With 2004 coming to a close, StarBiz organised a roundtable discussion on the outlook for the stock market next year.
The panelists were Chong Sui San, chief investment officer of Allianz General Insurance, Geoffrey Ng, chief investment officer of Pacific Mutual Fund, Johan Tazrin Ngo, Kenanga's investment director and K.C. Kok, CIMB's head of equity marketing and derivatives.
They were joined by StarBiz's associate editor C.S. Tan and senior writer Kathy Fong. Thursday we present their views on the stock market. We will publish their stock picks Friday.
STARBIZ: What is your outlook for next year?
Johan: The market recently got a boost from hot money. A lot of money came in on the ringgit re-peg speculation. It's obvious where that money went, especially the short-term. It went into fixed deposits, equities and blue chips ... whatever's liquid. It also went into five-year MGS (Malaysian Government Securities).
For the regulators, it's very difficult with all this hot money now to do anything with the peg. Probably with hindsight, they should have done it earlier, but with so much hot money here, I find it difficult to see anything happening to the peg for at least another six to nine months, until things calm down. Now, the point is that a lot of the hot money did actually inflate the KLCI (Kuala Lumpur Composite Index) and may get quite disappointed. Malaysia has outperformed. I mean, you may actually see that money going out over the next one or two months.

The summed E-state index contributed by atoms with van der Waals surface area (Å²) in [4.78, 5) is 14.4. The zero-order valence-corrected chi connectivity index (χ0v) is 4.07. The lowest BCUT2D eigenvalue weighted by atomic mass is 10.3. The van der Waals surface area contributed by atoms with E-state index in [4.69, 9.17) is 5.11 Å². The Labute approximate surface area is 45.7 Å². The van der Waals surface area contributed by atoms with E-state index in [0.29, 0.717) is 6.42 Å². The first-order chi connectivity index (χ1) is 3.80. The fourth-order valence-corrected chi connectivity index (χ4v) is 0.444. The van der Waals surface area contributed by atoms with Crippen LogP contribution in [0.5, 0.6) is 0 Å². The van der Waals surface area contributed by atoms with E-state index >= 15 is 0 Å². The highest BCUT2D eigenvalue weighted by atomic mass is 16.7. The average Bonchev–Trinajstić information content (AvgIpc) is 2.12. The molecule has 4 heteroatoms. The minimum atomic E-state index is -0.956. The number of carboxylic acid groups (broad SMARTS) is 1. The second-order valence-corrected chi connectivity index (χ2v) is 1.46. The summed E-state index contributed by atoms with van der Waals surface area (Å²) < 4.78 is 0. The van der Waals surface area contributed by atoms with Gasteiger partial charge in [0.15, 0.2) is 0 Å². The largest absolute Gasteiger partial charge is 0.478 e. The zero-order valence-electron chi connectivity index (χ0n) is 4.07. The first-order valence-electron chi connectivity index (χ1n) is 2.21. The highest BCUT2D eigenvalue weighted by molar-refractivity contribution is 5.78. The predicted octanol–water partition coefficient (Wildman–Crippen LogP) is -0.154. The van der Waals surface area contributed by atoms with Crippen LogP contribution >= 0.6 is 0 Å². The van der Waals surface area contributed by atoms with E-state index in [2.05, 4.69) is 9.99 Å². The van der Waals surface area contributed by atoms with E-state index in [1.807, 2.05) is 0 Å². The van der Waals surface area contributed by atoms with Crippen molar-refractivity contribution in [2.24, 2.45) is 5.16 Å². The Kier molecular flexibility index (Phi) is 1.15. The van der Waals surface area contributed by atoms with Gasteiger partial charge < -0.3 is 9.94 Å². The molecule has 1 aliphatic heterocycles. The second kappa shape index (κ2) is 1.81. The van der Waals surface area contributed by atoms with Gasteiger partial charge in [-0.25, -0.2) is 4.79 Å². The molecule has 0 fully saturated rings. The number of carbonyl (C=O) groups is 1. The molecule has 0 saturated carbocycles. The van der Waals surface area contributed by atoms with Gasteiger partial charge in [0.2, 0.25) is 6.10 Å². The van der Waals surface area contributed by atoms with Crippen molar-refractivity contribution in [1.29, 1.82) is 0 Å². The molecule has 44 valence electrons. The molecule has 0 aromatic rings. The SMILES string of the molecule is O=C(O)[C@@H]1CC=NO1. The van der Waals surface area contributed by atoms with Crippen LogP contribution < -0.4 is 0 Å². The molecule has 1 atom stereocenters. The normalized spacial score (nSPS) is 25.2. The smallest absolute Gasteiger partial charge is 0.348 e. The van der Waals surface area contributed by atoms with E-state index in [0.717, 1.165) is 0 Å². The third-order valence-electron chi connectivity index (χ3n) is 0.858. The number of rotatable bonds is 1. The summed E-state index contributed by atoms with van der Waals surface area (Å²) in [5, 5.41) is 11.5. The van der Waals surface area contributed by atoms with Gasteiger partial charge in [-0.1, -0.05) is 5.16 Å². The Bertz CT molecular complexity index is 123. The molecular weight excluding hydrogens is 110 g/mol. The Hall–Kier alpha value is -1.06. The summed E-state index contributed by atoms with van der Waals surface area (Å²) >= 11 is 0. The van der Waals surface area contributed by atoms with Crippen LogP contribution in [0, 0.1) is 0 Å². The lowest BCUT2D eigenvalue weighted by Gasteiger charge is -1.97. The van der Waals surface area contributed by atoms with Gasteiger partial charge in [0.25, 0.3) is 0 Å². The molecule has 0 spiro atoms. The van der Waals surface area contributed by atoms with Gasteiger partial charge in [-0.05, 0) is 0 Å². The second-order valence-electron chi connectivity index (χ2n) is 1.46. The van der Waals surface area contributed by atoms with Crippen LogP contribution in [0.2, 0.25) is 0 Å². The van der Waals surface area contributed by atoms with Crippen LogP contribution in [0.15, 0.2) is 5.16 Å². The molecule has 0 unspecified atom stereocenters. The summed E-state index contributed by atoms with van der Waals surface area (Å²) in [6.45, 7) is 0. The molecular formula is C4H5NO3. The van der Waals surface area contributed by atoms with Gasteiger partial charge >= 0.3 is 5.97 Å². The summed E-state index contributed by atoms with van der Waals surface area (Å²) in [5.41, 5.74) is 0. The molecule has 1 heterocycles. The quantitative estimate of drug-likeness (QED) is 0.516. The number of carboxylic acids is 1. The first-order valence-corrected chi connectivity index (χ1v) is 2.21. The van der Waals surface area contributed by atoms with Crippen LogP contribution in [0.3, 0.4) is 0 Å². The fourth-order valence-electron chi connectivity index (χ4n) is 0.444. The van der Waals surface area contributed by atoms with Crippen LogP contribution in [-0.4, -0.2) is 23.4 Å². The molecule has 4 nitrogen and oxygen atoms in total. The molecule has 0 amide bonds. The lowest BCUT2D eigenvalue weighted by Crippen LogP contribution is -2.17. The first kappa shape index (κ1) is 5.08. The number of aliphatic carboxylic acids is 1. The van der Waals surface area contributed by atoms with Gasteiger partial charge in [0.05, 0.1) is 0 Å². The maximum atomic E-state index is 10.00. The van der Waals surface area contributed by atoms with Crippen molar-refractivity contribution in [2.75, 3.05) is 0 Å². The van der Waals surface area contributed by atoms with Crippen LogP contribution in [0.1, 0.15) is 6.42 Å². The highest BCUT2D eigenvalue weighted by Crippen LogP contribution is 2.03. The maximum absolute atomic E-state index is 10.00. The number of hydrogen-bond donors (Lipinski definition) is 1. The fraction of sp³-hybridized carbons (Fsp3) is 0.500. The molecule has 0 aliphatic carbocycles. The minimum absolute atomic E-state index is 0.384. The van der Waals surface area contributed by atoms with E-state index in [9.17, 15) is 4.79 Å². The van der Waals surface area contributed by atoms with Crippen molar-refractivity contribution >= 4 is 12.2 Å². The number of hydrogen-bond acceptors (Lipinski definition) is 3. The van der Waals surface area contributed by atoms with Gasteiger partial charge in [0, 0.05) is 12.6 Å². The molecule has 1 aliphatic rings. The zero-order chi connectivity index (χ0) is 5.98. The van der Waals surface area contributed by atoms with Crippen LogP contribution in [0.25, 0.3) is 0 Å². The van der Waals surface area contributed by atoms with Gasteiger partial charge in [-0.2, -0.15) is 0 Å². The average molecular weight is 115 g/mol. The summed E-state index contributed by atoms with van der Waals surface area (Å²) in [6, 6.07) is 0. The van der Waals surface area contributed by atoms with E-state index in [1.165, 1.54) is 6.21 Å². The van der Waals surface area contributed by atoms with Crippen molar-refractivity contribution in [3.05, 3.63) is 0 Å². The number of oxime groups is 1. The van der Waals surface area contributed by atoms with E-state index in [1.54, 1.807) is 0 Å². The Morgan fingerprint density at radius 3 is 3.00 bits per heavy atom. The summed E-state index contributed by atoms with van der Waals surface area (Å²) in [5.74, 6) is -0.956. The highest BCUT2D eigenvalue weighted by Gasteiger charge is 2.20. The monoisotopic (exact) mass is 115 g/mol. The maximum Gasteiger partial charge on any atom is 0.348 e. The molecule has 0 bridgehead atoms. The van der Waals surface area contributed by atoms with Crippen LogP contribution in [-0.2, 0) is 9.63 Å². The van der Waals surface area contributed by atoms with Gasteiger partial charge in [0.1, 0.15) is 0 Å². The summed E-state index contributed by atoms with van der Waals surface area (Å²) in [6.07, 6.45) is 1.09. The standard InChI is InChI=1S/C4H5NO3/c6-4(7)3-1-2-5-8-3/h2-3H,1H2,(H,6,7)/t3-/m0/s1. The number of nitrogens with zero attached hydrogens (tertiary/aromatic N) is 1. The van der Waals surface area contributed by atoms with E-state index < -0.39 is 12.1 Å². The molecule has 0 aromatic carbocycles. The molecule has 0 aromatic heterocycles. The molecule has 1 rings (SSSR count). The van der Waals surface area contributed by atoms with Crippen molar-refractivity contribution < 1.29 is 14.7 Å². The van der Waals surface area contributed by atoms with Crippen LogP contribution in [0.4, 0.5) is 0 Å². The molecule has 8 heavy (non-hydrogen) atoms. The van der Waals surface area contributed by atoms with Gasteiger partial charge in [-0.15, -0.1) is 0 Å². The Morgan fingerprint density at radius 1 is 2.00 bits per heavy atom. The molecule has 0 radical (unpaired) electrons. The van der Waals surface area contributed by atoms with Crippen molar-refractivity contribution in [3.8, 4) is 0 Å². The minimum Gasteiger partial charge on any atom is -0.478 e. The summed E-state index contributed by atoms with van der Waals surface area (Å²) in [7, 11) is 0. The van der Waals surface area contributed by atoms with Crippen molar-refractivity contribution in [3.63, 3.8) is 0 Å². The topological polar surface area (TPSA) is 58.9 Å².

Foreign liquidity in the very short term, I don't think will be positive. GLC (Government-linked company) restructuring ... the expectations are quite high; it'll be challenging for these companies to meet such expectations.
So, based on that, our view for the first quarter is not one that's positive. But as far as 2005 is concerned, generally we are still pretty positive, although we expect the performance of the market to be back-loaded rather than front-loaded. Our KLCI target is about 1,000, which is quite conservative, and in line with consensus.
StarBiz: What's your view on corporate earnings growth?
Johan: Consensus is looking at about 9% to 12%. We're somewhere in the middle there. We reckon 10% to 11% is achievable.
The earnings reporting season for the third quarter was frankly nothing to shout about. Most of the companies came in inline with expectations but many disappointed.
I have a feeling that analysts are going to be spot-on in terms of their earnings forecast, so I think the chances of earnings exceeding expectations, as a catalyst for stock prices, will be tough going forward into next year.
StarBiz: Your 10% to 11% earnings growth forecast ... that's why your KLCI target is quite moderate?
Johan: That's right. It's pretty much in line with the GDP forecast of about 5%, 5.5%, using a multiple of 1.5 to 2 times for earnings growth. And again, relative to the region, it's OK.
We're positive on Malaysia because generally we're positive on global equities next year, but in a moderate sense. Asia continues to be an overweight for most global strategists because I think they have good cause to do that. But Malaysia in the context of Asia is very difficult even though you can justify a case to have exposure in Malaysia. It's a bit more challenging to justify an overweight position in Malaysia.
StarBiz: Where would the overweight recommendation be, for which country?